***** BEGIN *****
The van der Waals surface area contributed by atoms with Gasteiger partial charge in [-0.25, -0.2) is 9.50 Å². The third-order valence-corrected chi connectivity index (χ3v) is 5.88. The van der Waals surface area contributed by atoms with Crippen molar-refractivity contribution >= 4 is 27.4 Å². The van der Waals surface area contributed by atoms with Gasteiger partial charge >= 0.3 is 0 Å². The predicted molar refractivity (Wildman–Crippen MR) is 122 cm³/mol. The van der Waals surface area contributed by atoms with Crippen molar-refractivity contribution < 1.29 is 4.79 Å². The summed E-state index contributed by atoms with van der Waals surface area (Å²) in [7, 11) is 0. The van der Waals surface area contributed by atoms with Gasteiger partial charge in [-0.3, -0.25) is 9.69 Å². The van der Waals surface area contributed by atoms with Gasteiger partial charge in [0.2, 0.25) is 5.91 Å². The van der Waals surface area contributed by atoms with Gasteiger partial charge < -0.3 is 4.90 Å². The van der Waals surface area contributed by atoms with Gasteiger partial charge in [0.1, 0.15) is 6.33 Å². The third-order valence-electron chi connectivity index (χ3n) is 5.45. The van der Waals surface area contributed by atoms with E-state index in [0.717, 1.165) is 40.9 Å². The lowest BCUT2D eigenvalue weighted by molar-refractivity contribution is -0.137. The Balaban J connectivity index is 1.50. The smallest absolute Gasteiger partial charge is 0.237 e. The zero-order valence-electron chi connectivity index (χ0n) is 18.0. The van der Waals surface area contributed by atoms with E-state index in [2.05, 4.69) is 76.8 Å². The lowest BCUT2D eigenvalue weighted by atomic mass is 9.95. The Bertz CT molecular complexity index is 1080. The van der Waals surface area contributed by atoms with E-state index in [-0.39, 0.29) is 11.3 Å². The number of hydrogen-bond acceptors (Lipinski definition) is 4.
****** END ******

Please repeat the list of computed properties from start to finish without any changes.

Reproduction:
The van der Waals surface area contributed by atoms with Gasteiger partial charge in [-0.25, -0.2) is 9.50 Å². The third-order valence-corrected chi connectivity index (χ3v) is 5.88. The van der Waals surface area contributed by atoms with Crippen molar-refractivity contribution >= 4 is 27.4 Å². The van der Waals surface area contributed by atoms with Gasteiger partial charge >= 0.3 is 0 Å². The predicted molar refractivity (Wildman–Crippen MR) is 122 cm³/mol. The van der Waals surface area contributed by atoms with Crippen molar-refractivity contribution < 1.29 is 4.79 Å². The summed E-state index contributed by atoms with van der Waals surface area (Å²) in [7, 11) is 0. The van der Waals surface area contributed by atoms with Gasteiger partial charge in [-0.3, -0.25) is 9.69 Å². The van der Waals surface area contributed by atoms with Gasteiger partial charge in [0.2, 0.25) is 5.91 Å². The van der Waals surface area contributed by atoms with Gasteiger partial charge < -0.3 is 4.90 Å². The van der Waals surface area contributed by atoms with Gasteiger partial charge in [0.1, 0.15) is 6.33 Å². The third-order valence-electron chi connectivity index (χ3n) is 5.45. The van der Waals surface area contributed by atoms with E-state index in [0.717, 1.165) is 40.9 Å². The lowest BCUT2D eigenvalue weighted by molar-refractivity contribution is -0.137. The Balaban J connectivity index is 1.50. The smallest absolute Gasteiger partial charge is 0.237 e. The zero-order valence-electron chi connectivity index (χ0n) is 18.0. The van der Waals surface area contributed by atoms with E-state index in [2.05, 4.69) is 76.8 Å². The lowest BCUT2D eigenvalue weighted by atomic mass is 9.95. The Bertz CT molecular complexity index is 1080. The van der Waals surface area contributed by atoms with E-state index in [-0.39, 0.29) is 11.3 Å². The number of hydrogen-bond acceptors (Lipinski definition) is 4.